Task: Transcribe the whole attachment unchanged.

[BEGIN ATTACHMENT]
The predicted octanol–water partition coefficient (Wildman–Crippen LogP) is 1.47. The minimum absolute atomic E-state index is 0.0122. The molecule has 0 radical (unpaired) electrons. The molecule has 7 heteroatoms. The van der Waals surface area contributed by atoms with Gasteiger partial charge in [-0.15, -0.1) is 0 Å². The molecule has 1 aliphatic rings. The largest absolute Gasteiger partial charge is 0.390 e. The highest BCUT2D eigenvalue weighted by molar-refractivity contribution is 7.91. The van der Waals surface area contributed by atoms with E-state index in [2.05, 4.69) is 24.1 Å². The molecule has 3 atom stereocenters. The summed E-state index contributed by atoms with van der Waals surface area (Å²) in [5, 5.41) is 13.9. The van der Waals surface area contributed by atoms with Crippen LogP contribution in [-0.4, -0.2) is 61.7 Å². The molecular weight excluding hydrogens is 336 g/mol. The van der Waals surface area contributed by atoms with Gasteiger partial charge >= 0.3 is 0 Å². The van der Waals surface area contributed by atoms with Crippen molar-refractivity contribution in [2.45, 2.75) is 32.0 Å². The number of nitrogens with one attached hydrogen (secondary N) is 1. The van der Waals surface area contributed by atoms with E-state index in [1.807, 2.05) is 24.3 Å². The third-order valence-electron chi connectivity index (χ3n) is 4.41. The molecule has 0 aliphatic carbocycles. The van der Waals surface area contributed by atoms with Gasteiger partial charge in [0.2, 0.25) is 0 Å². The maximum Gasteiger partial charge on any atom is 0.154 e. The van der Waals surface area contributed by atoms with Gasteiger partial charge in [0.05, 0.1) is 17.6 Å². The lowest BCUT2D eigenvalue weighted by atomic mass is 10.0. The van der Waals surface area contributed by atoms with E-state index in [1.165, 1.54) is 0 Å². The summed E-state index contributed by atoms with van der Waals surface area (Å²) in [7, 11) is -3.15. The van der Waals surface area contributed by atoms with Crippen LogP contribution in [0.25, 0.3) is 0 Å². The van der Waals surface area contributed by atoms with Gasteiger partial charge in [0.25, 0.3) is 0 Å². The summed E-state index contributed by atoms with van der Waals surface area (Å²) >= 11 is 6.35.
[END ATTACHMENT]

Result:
The predicted octanol–water partition coefficient (Wildman–Crippen LogP) is 1.47. The minimum absolute atomic E-state index is 0.0122. The molecule has 0 radical (unpaired) electrons. The molecule has 7 heteroatoms. The van der Waals surface area contributed by atoms with Gasteiger partial charge in [-0.15, -0.1) is 0 Å². The molecule has 1 aliphatic rings. The largest absolute Gasteiger partial charge is 0.390 e. The highest BCUT2D eigenvalue weighted by molar-refractivity contribution is 7.91. The van der Waals surface area contributed by atoms with E-state index in [2.05, 4.69) is 24.1 Å². The molecule has 3 atom stereocenters. The summed E-state index contributed by atoms with van der Waals surface area (Å²) in [5, 5.41) is 13.9. The van der Waals surface area contributed by atoms with Crippen LogP contribution in [-0.4, -0.2) is 61.7 Å². The molecular weight excluding hydrogens is 336 g/mol. The van der Waals surface area contributed by atoms with Gasteiger partial charge >= 0.3 is 0 Å². The van der Waals surface area contributed by atoms with Crippen molar-refractivity contribution in [2.45, 2.75) is 32.0 Å². The number of nitrogens with one attached hydrogen (secondary N) is 1. The van der Waals surface area contributed by atoms with E-state index in [1.807, 2.05) is 24.3 Å². The third-order valence-electron chi connectivity index (χ3n) is 4.41. The molecule has 0 aliphatic carbocycles. The van der Waals surface area contributed by atoms with Gasteiger partial charge in [0.2, 0.25) is 0 Å². The maximum Gasteiger partial charge on any atom is 0.154 e. The van der Waals surface area contributed by atoms with Gasteiger partial charge in [0.05, 0.1) is 17.6 Å². The lowest BCUT2D eigenvalue weighted by atomic mass is 10.0. The van der Waals surface area contributed by atoms with E-state index in [1.165, 1.54) is 0 Å². The summed E-state index contributed by atoms with van der Waals surface area (Å²) in [7, 11) is -3.15. The van der Waals surface area contributed by atoms with Crippen LogP contribution in [0.25, 0.3) is 0 Å². The van der Waals surface area contributed by atoms with Gasteiger partial charge in [0.25, 0.3) is 0 Å². The summed E-state index contributed by atoms with van der Waals surface area (Å²) >= 11 is 6.35.